Ellis Glink and Samuel J. Tamkin
Q: My partner and I are putting an offer on a house in the near future. Our current home is about $200,000 less than the new home we plan to buy. And paid in full.
Once the current home is sold, we can take ownership of the new home. We have enough money to make up the difference and then some, but not enough to cover the purchase price and closing costs of the new home. In the three to six months between closing on the new home and closing on our current home, we need to borrow about $300,000.
What is the best loan product for that three to six month period? Do we take out a $300,000 loan on the new home and pay it off in full with the proceeds from the sale of the current home? Are there better options for a short term loan for this amount? We both have good credit scores and healthy retirement accounts.
We do not want to hold a mortgage on the new home after the current home is sold.
A: Given the amount of money you have on hand, you have more financing options than you might think. Several options come to mind: Get a new first mortgage on your current home or take out a home equity loan (HELOC) on your current home.
If you take out a new original loan, the closing costs may be higher, but the interest rate you can earn as long as you have the loan will be low and fixed. You may also be able to trade any out-of-pocket costs for a slightly higher interest rate. A home equity line of credit may have a variable interest rate but may have little or no costs to obtain.
With these two options, you should weigh the pros and cons of each type of loan against the costs. If you sell your existing home quickly, we think you’ll be better off with little or no upfront costs, even though interest rates can be high on equity loans. On the other hand, if it takes time to sell your home — a situation that’s unlikely to happen because of the strength of the seller’s market nationwide — a fixed-rate mortgage can pay a lower interest rate.
So, these are the options if you decide to finance your existing home. But you can also take a loan on the new property. One advantage of getting the loan on the new home is that you have the option to keep the loan after the old home is sold.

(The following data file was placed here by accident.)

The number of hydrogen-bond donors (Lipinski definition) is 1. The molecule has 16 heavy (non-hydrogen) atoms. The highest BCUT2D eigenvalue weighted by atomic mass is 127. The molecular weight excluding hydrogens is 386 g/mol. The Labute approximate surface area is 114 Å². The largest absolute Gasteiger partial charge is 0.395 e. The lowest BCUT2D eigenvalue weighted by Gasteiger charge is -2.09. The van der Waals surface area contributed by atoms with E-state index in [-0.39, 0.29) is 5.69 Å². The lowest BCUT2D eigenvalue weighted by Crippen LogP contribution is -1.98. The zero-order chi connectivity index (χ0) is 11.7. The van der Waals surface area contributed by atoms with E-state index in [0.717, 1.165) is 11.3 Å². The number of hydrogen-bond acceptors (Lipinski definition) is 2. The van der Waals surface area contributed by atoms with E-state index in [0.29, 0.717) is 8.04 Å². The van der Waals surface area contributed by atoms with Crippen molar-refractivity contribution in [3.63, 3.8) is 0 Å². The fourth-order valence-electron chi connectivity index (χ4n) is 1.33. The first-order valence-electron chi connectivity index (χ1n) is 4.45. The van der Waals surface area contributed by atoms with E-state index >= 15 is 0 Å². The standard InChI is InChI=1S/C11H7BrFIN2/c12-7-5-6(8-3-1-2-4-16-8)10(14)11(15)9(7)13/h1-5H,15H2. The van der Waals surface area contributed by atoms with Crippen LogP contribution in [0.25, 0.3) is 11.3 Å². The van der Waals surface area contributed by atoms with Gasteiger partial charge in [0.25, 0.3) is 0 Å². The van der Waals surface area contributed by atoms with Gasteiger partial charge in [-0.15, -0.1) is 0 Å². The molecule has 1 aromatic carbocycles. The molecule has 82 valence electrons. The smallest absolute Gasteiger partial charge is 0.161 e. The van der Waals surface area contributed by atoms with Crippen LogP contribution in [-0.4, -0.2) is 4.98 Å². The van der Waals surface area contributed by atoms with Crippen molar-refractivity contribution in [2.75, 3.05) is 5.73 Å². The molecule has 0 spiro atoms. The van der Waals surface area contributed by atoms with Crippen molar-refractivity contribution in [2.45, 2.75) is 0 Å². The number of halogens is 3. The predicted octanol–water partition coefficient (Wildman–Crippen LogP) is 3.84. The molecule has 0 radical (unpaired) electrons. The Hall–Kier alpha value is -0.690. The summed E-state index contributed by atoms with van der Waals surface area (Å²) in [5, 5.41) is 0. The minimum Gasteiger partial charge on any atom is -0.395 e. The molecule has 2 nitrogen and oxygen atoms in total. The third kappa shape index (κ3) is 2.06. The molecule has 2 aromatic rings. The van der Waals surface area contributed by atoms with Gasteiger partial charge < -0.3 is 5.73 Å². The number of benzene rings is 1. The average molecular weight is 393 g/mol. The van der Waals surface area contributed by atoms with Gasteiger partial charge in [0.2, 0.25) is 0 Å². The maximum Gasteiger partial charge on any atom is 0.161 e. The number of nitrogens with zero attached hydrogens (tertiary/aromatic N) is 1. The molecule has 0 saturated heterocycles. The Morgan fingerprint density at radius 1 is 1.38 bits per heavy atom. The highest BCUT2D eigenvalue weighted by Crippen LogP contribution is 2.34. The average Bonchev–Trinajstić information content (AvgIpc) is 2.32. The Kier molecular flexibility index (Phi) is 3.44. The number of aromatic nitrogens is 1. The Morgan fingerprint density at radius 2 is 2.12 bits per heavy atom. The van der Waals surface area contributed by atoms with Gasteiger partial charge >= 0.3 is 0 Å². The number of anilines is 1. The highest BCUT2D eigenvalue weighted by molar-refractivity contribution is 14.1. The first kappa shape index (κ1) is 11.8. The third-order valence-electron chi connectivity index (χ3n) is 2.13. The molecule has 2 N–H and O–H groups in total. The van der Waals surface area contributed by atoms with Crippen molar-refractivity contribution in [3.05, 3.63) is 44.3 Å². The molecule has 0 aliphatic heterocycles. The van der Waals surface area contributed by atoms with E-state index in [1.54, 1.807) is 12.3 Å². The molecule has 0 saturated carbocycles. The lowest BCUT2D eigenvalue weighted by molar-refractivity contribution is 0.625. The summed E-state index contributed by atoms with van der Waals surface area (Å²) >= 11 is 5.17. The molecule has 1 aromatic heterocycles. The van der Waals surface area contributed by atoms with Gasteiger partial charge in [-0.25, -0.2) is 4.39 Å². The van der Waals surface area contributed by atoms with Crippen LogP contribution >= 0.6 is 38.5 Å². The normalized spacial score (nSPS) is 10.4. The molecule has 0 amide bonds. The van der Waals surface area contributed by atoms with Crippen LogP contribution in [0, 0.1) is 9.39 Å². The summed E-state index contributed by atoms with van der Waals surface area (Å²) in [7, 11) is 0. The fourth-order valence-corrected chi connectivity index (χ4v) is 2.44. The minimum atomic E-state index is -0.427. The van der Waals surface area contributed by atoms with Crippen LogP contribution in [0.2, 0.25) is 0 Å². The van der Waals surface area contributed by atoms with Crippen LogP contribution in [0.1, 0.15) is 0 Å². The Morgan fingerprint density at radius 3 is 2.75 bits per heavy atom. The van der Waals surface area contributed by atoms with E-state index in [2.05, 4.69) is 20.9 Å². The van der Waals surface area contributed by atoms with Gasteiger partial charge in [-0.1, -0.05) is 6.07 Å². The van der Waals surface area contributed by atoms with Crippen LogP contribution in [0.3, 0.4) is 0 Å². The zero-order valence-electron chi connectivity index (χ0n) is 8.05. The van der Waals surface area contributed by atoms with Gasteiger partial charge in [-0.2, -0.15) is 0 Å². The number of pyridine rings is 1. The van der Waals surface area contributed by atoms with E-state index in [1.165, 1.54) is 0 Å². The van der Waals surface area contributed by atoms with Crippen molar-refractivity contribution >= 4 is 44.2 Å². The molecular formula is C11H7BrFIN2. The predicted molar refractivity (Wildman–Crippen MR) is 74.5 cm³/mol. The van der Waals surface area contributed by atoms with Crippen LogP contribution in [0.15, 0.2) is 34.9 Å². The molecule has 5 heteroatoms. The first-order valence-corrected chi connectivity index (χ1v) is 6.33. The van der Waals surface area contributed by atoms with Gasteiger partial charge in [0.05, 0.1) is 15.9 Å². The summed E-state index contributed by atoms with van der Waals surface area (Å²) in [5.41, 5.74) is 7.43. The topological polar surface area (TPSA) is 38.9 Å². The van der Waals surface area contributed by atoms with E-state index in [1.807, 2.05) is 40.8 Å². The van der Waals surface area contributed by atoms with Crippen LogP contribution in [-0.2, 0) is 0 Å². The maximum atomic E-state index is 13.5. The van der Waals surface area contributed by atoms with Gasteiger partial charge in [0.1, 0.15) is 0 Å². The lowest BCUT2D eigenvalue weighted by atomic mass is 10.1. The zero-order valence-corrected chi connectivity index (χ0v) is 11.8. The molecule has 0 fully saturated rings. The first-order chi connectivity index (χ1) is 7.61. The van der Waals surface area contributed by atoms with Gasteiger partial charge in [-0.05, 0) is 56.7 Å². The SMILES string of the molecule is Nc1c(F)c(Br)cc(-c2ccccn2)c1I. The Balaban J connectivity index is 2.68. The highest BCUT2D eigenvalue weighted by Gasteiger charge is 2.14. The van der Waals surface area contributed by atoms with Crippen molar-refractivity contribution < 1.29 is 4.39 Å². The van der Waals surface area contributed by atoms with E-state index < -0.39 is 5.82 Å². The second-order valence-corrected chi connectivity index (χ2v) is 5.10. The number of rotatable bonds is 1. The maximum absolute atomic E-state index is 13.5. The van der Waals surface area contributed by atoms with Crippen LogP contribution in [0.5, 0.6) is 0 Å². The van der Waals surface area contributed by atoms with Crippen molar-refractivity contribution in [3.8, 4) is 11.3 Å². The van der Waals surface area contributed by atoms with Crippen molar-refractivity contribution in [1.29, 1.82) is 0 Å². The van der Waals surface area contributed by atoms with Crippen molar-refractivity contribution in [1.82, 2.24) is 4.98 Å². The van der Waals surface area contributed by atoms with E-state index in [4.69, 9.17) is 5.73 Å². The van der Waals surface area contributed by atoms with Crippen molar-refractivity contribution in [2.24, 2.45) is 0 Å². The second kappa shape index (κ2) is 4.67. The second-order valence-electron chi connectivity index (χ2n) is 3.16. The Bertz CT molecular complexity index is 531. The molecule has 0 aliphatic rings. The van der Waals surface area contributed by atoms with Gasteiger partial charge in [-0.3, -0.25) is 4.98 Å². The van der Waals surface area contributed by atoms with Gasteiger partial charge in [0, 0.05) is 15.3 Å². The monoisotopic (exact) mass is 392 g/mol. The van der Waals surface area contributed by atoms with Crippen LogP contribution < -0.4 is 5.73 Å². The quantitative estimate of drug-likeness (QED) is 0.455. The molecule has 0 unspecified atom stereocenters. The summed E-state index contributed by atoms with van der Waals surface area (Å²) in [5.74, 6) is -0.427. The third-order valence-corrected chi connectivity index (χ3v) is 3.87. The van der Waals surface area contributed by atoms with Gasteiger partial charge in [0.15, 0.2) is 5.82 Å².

We found that you do not want to take out a loan on the new property, and you can pay it off immediately, but you can find another use for the cash (investment or second home purchase), and this gives you. Options.
Your best bet is to sit down with a mortgage lender or mortgage broker and discuss how the numbers play out. Depending on the current home value, you may not be able to borrow the full $300,000 you need. Likewise, lenders may limit the amount you can withdraw when you cash out your home.
For example, if the lender only allows you to borrow a percentage of the home’s value and the $300,000 you want is more than that percentage, you can’t go forward. Better to take a loan on your new home.
One thing to keep in mind is that most lenders will not or will not allow you to open a line of credit on a home listed for sale. So make sure you apply your loan thoroughly before listing the property.
We recently wrote about a few new ways to finance a purchase in our recent column on real estate trends for 2022. iBuyers and other “power buyer” companies will give you money to buy your new home and then (if you need help) help you fix up your existing home to sell. They usually take a percentage of the sale price or invest with you and get their money back (and then some) when you sell.
Most of these iBuyer and “power buyer” options may not suit your exact needs, but you should feel free to explore which process (traditional loan or one of these) will give you the money you need at the lowest cost. Before making your final decision, start with a local lender and be sure to shop around with several mortgage brokers and perhaps an online bank or regional lender.
Contact Elise Glink and Samuel J. Tamkin at their website, BestMoneyMoves.com.